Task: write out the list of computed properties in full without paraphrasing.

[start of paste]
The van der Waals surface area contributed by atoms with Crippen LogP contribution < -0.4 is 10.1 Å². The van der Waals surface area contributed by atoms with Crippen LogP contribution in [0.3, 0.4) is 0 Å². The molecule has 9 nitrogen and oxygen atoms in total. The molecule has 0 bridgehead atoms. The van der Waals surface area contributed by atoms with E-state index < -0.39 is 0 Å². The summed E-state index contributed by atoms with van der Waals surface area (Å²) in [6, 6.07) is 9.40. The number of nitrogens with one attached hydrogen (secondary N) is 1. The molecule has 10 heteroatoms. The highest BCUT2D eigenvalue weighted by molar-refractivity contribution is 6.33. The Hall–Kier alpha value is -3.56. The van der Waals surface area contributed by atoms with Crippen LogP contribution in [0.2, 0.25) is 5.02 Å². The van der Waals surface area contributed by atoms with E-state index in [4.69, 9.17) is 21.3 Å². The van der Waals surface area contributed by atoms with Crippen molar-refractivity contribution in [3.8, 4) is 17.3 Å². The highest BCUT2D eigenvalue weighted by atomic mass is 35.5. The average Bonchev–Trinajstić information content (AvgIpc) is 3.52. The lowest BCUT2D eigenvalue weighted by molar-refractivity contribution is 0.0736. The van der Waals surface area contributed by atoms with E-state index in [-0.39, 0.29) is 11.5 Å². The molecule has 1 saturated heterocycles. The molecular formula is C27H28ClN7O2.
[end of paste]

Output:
The van der Waals surface area contributed by atoms with Crippen LogP contribution < -0.4 is 10.1 Å². The van der Waals surface area contributed by atoms with Crippen LogP contribution in [0.3, 0.4) is 0 Å². The molecule has 9 nitrogen and oxygen atoms in total. The molecule has 0 bridgehead atoms. The van der Waals surface area contributed by atoms with E-state index < -0.39 is 0 Å². The summed E-state index contributed by atoms with van der Waals surface area (Å²) in [6, 6.07) is 9.40. The number of nitrogens with one attached hydrogen (secondary N) is 1. The molecule has 10 heteroatoms. The highest BCUT2D eigenvalue weighted by molar-refractivity contribution is 6.33. The Hall–Kier alpha value is -3.56. The van der Waals surface area contributed by atoms with Crippen LogP contribution in [0.2, 0.25) is 5.02 Å². The van der Waals surface area contributed by atoms with E-state index in [4.69, 9.17) is 21.3 Å². The van der Waals surface area contributed by atoms with Crippen molar-refractivity contribution in [3.8, 4) is 17.3 Å². The highest BCUT2D eigenvalue weighted by atomic mass is 35.5. The average Bonchev–Trinajstić information content (AvgIpc) is 3.52. The lowest BCUT2D eigenvalue weighted by molar-refractivity contribution is 0.0736. The van der Waals surface area contributed by atoms with E-state index in [-0.39, 0.29) is 11.5 Å². The molecule has 1 saturated heterocycles. The molecular formula is C27H28ClN7O2.